New York City has always been a great place to eat, but the city’s dining scene currently has a fresh, invigorating energy about it. Experienced restaurateurs and chefs are debuting new projects, and not always in the neighbourhoods you would expect – dinner in Rockefeller Center, anyone?
But, some things haven’t changed. Diversity remains at the heart of New York’s vibrant dining scene from a Koreatown tofu house, to a standout slice shop, to a restaurant cooking dishes inspired by Kolkata, and beyond.
Like we said, New York is a great place to eat. Many restaurants are also perfectly positioned for those exploring the city’s finest art galleries and museums. Looking to make a night of it? continue at one of New York’s excellent cocktail bars, and finish up in a gorgeous boutique hotel.
Here are the best restaurants in New York City to visit right now.
Wu’s Wonton King
Best for: Wonton soup, casual dining, and big groups, with a BYOB offering
Address: 165 E Broadway, New York, NY 10002
Price: Mains starting at 13 USD
The cluster of blocks where Chinatown converges with the Lower East Side is now known as Dimes Square, but long before its rebranding, Wu’s was here serving large bowls of plump wontons bobbing in broth. It’s remained a favourite of New York City’s food writers and chefs who come for the soup, chicken with crispy garlic, and giant crabs that can be ordered for large parties. If you are looking for wine or liquor, be sure to pick some up on your way to take advantage of the restaurant’s BYOB policy, as the only alcohol they sell is beer.
Best for: An excellent slice of pizza
Address: 22 Orchard Street, New York, NY 10002
Price: Pies starting at 18 USD
Great pizza in New York City can require commitment. At classic joints like Lucali in Carroll Gardens or Di Fara in Midwood, expect to wait and indulge in a full pizza pie – not always a bad thing. At Scarr’s on the Lower East Side, the slices are made with house-milled flour and worth waiting in line for. If you can’t get a seat, take your slice two blocks east to Seward Park.
Best for: Imagining you’re in Vietnam
Address: 70 Forsyth Street, New York, NY 10002
Price: Changes daily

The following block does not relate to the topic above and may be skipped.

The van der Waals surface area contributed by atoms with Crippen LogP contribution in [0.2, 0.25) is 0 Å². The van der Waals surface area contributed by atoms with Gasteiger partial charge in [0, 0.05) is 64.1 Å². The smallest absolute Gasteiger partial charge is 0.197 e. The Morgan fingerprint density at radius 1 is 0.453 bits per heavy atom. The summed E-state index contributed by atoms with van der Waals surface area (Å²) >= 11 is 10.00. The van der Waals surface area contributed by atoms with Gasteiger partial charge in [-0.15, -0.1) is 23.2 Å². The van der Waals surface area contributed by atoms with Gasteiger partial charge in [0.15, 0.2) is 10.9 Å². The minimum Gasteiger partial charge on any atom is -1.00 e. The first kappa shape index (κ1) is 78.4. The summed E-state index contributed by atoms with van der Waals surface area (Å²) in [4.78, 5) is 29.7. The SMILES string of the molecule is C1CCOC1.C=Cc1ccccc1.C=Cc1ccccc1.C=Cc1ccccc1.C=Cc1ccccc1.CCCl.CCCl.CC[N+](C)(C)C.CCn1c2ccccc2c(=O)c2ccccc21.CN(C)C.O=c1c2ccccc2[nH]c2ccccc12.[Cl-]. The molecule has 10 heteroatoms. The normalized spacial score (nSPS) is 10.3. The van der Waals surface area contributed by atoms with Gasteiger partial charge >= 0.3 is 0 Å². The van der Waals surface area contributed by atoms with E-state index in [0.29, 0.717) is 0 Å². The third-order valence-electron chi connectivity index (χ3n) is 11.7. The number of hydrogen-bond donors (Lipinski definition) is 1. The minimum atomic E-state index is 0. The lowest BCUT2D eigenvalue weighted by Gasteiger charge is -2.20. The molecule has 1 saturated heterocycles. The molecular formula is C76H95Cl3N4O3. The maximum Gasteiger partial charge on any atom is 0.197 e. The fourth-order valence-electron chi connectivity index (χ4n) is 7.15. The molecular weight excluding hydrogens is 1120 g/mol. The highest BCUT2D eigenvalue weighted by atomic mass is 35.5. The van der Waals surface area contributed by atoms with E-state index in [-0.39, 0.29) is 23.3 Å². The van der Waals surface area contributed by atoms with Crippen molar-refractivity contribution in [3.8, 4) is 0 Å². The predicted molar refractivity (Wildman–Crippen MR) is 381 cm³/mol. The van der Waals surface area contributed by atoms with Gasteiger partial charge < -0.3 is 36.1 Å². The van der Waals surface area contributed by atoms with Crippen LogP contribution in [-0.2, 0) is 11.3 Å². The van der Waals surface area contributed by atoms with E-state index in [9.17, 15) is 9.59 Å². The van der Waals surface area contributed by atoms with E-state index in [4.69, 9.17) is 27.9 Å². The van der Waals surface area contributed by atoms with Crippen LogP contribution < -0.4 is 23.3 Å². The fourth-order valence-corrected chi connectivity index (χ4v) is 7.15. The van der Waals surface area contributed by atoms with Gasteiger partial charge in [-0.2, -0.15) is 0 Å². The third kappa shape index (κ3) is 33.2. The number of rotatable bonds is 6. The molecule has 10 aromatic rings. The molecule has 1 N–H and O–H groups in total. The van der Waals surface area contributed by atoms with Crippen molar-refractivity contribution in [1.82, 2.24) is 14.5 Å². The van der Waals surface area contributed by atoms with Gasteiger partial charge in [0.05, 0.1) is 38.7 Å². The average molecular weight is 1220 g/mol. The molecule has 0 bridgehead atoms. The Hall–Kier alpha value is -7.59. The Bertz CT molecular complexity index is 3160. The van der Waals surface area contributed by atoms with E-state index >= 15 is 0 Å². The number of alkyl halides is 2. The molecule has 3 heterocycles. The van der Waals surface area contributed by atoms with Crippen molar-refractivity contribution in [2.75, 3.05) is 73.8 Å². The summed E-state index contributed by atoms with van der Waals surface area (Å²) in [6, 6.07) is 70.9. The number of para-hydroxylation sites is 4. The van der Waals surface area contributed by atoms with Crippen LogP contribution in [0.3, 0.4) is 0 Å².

Mắm isn’t like most restaurants. The tiny space accommodates just a couple of tables inside, and one on the street, lined with little plastic stools, and is open just a few days a week. Ordering is simple though, as the kitchen serves one main dish at a time. It might be bún hến (a clam noodle soup loaded with fresh herbs), lẩu dê sả chao (goat hotpot), or richly-flavoured bún hò Huế – a classic of central Vietnam that’s hard to find in these parts. Whatever it is, be sure to pay in advance to reserve your spot and pick up some beers at a bodega nearby.
Best for: Creative Thai food with a party vibe
Address: 186 Mott Street, New York, NY 10012
Price: Mains from 20 USD
Even when you’re not celebrating, a meal at Thai Diner always feels like a party, which kicks off at brunch time and runs well into the evening, seven days a week. The restaurant places a Thai twist on a traditional American diner, all with rattan screens, lacquered wood panelling and plants surrounding a central bar. Start with Thai disco fries with massaman curry sauce and move on to the fried chicken larb. Don’t skip the stuffed cabbage (trust us) or dessert – go for either the banana Thai rum pudding or a the Thai coffee cake, presented like a cartoon monster with googly eyes.
Best for: Outstanding pastas and natural wine
Address: 15 Avenue A, New York, NY 10009
Price: Mains from 25 USD
Chef Carlo Mirarchi and business partner Brandon Hoy are still planning to reopen their celebrated tasting menu spot Blanca in Bushwick, but in the meantime, they debuted Italian restaurant and wine bar Foul Witch on the southern edge of the East Village. The ambient space has some gothic touches like a vaulted ceiling in the centre, and a strong natural wine list, but come for the thoughtful and nuanced cooking. Dishes like the veal tortellini with amaretto and polenta with uni appear small, but are packed with flavour and often much more than they seem.